The Beast’s Heart is a mixed bag of a retelling


Playing Beauty and the Beast straight, then topping it with some flowery prose shouldn’t work for The Beast’s Heart, but it’s not bad, just weird.

There’s an adjustment that needs to be made for reading The Beast’s Heart. Normally, when a book is sold as a retelling, there’s something new or different about it, usually in the setting. However, Leife Shallcross’ debut adds only three things to the original fairytale: subplots for the family of the beauty, Isabeau; the Beast’s perspective for the whole story; and a name and a different curse causation for the Beast (it’s Julien, which is appropriately French).

It also assumes that you know the original fairy tale, or have at least seen Jean Cocteau’s 1946 adaptation. Things have been pared down a tiny bit, but for the most part, everything is as you’ll expect it, just expanded to fit a full novel.

And wow, does Julien have a lot to say. This writer isn’t sure whether or not it’s intentionally done, considering the time period, but the voice Shallcross gives him is particularly poetic, as it’s meant to be from a later perspective, once he’s been freed, and … it’s not particularly easy to read. Yours truly may have even done a double take upon opening the first page, and the book takes its sweet time getting started. Beyond that, though, Shallcross likes to repeat certain phrases more than once, and because they’re already non-standard, they stick out even further. Eventually, a reader may get used to the rhythm of it, but there’s a lot of dragging along.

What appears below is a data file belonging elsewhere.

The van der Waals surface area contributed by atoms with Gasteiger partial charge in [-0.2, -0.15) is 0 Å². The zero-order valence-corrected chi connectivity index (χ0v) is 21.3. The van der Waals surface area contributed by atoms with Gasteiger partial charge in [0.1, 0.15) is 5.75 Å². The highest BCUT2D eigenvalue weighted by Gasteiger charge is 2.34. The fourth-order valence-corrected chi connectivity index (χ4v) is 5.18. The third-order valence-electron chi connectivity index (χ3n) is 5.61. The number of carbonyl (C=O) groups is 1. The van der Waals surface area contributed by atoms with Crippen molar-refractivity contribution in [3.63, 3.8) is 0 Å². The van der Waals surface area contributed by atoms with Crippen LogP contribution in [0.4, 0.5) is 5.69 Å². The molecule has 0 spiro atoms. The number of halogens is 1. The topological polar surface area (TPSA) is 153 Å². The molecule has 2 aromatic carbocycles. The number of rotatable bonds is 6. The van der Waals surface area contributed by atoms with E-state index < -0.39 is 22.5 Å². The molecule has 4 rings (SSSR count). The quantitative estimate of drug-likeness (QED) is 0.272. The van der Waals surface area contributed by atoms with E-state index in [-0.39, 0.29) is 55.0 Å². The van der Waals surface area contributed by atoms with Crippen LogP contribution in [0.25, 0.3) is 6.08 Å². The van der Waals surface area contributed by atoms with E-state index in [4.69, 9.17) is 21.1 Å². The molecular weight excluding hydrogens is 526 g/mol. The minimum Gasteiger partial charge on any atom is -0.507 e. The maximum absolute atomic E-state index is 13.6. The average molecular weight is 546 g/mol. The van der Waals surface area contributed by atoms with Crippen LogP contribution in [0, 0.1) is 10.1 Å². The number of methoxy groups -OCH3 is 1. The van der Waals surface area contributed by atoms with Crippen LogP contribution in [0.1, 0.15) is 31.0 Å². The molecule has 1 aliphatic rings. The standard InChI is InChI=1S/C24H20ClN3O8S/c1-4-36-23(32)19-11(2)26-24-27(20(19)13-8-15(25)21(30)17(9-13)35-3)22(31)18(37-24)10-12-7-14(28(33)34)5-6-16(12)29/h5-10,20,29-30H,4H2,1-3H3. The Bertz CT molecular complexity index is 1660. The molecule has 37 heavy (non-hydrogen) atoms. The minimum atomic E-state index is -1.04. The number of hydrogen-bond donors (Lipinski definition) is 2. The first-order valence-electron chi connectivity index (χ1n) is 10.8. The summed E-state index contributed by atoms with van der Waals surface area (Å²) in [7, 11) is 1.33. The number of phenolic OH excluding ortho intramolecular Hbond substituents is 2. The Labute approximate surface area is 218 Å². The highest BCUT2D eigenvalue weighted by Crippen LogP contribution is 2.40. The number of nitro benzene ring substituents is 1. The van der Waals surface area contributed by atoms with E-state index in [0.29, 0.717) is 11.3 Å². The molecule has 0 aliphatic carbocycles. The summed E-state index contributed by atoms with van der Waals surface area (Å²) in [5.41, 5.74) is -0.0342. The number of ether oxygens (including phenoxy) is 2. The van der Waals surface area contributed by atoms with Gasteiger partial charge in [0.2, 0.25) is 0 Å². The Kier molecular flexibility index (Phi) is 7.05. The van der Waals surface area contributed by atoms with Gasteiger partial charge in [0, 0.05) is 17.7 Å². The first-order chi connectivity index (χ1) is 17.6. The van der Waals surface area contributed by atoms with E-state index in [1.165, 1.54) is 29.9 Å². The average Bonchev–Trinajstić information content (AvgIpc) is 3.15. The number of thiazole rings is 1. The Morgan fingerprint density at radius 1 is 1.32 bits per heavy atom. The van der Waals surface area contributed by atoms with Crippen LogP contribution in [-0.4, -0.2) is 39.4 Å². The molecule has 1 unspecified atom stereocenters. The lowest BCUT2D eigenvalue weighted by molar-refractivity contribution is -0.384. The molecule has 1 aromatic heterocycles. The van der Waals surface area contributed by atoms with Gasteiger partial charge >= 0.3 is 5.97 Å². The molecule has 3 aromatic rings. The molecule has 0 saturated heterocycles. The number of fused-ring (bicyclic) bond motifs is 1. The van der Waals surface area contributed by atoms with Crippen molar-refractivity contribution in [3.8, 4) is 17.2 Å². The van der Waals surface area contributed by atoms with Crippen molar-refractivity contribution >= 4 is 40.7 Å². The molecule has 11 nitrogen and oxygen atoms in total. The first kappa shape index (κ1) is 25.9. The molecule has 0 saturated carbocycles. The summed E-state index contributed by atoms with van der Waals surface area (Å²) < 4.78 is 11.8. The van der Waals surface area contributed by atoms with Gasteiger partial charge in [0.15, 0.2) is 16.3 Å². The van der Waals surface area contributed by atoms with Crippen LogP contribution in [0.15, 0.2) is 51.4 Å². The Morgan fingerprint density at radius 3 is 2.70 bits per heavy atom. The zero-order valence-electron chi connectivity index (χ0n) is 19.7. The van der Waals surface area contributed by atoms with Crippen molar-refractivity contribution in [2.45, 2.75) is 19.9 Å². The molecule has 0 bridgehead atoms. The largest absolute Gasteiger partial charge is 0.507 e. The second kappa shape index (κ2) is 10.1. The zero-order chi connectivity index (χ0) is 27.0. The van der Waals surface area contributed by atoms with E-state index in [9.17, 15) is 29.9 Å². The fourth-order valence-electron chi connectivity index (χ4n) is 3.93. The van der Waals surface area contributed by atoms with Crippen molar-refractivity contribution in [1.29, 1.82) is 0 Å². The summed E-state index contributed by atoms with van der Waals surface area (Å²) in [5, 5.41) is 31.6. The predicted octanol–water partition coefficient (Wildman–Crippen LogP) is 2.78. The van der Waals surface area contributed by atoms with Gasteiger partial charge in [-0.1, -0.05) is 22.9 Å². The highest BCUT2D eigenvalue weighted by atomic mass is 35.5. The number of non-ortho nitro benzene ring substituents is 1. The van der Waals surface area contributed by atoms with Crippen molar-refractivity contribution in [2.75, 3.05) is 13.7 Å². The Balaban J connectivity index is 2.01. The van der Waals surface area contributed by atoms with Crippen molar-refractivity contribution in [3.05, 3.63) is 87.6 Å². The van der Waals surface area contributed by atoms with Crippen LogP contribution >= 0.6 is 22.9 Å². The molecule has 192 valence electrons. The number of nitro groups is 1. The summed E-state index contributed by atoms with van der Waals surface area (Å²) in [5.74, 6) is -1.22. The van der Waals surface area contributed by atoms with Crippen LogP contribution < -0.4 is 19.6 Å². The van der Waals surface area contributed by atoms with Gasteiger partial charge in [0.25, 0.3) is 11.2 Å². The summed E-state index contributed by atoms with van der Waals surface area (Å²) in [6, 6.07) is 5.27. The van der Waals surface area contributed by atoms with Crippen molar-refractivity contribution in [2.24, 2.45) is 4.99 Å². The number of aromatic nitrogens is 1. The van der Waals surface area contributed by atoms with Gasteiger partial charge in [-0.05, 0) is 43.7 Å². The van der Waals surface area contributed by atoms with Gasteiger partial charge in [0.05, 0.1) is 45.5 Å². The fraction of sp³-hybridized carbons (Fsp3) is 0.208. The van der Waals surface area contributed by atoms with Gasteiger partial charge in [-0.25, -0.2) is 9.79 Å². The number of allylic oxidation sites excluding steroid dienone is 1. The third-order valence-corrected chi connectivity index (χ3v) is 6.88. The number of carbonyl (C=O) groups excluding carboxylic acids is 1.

That’s because the story of Beauty and the Beast is inherently pretty boring. The two main characters are cooped up together for the bulk of the story, and so much of the prose is then dedicated to what Julien thinks about Isabeau. Sure, there are sequences involving the rest of her family by use of a magic mirror, but Julien is still there, watching and commentating.

The ultimate effect, actually, is like reading a fantasy version of You on Netflix. Julien deliberately puts himself in her path. And when she warms up to him, he has all the same confidence issues that Joe does with Beck, except this time, our would-be paramour isn’t even duking it out with anyone else, really. (I miss you, Peach Salinger.)

All of this might make it seem as though this book is terrible. It’s not, but it’s not fantastic, either. Shallcross has some skill, or this wouldn’t have been picked up at all. And it’s well-timed in its release week. Its presumed reason for existing — the perspective switch — shouldn’t engender thoughts of a show about a man who becomes obsessed with a woman and narrates the whole thing, and it makes us wonder about the authorial choices made here.

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Beauty and the Beast is a classic, but it’s a classic because we know Belle better than the Beast, and see the changes wrought in him externally. The Beast’s Heart, by making it internal, slows it down a bit too much for most readers’ tastes.